Airlink, Global Airways battle with Safair postponed

A FlySafair aircraft at Cape Town International Airport. Picture: Henk Kruger/Independent Newspapers

A FlySafair aircraft at Cape Town International Airport. Picture: Henk Kruger/Independent Newspapers

Published Apr 12, 2024


THE complaint by commercial airlines Airlink and Global Airways Operations to aviation authorities to level the playing field with their competitor Safair Operations over the latter’s suspected majority foreign ownership of 74% could possibly be withdrawn if parties reach an agreement.

Airlink and Global – the co-owners of the domestic airline Lift – have lodged a formal complaint to the International Air Services Council and the Air Services Licence Council, saying that foreign investors and shareholders predominantly owned Safair, the owner of FlySafair, thus breaching the Air Services Licensing Act and the International Air Services Act.

Safair’s lead advocate, Thembeka Ngqukaitobi, told the International Air Services Licensing Council yesterday that they were requesting a postponement of the hearing, which had been set for yesterday at the headquarters of the South African Civil Aviation Authority (Sacaa).

Ngqukaitobi said the parties were working on as yet undisclosed remedial measures which may or may not result in a settlement.

He said the postponement by a month at least would explore this option as well as determine the process of the hearing if it came to it, whether by opposed motion or in trial form.

Ngcukaitobi also submitted, as did Global’s advocate Ian Green, that all parties had not come to the hearing prepared for arguments on the core complaint, but needed to establish the parameters of the hearing and set up confidentiality clauses as a lot of the information to be submitted was commercial.

“We cannot give details at this stage on the remedial measures we have suggested,” he said.

“The plan is to consolidate a set of proposals and furnish the documents to the complainants and the council. We can do this in a month, maybe 30 days would suffice.”

Also in contention were the parameters of the hearing as options presented included either an opposed motion or in trial form with witnesses being presenting evidence, being cross-examined or subpoenaed if necessary, with Global insisting on confidentiality of information submitted to the council and the competitors.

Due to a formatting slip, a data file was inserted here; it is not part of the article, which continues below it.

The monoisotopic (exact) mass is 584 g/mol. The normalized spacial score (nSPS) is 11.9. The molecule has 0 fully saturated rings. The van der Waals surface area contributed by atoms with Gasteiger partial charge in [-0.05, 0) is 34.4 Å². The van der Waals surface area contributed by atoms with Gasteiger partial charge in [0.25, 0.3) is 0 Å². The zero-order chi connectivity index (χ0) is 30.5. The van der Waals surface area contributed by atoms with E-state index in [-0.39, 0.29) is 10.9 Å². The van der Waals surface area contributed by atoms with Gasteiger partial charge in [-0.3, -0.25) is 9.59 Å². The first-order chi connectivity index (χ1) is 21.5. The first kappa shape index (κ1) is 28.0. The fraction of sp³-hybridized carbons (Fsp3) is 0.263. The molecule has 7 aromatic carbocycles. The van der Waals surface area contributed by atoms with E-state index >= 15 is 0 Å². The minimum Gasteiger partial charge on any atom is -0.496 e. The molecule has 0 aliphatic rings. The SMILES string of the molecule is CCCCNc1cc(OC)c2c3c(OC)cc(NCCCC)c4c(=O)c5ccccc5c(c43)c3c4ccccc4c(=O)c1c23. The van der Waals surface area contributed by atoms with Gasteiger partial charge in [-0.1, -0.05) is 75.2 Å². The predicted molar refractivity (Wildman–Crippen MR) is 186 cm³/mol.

Council chair Nomveliso Ntanjana ruled that the hearing be postponed to early May with all counsel expected to submit their proposals by the 19th of this month to the council for consideration prior to the next hearing.

She ruled out Green's suggestion of ring-fencing the entire complaint documents and amendments into confidential status, thus ruling out the possibility of a public debate on the complaint and counter-arguments.

After an adjournment to determine how the hearing would be conducted, Ngcukaitobi said there was agreement on a postponement to explore remedial measures that could not as yet be disclosed, which could determine whether the matter went forward or not.

He said the amendments sought were not being opposed in substance and that the complaint may be withdrawn.

“We need to figure out the process of the hearing. There is no specified procedure. We could go as an opposed motion with statements and legal arguments or akin to a trial which will take time. We need to consult with Global,“ Ngcukaitobi said.

“The application of the amendments will be subject to the complainant. The parties will consult and provide a schedule of the manner of the hearing.”

He said the plan was to consolidate the set of proposals on the format of the hearing if it came to having it and to submit documents to the other parties and the council.

“We would like direct engagement with the council for full disclosures in confidence, and once that process is finalised, we can make the proposals to the other parties and to the council,” he said.

“We should be able to finish that process in a month or within a month, 30 days or so will suffice.”

Green said they were in agreement with the postponement but took exception to confidentiality aspects of the disclosures, which may be applied against Global in accessing some information relevant to its case.

However, Ntanjana allowed for the postponement to May 10.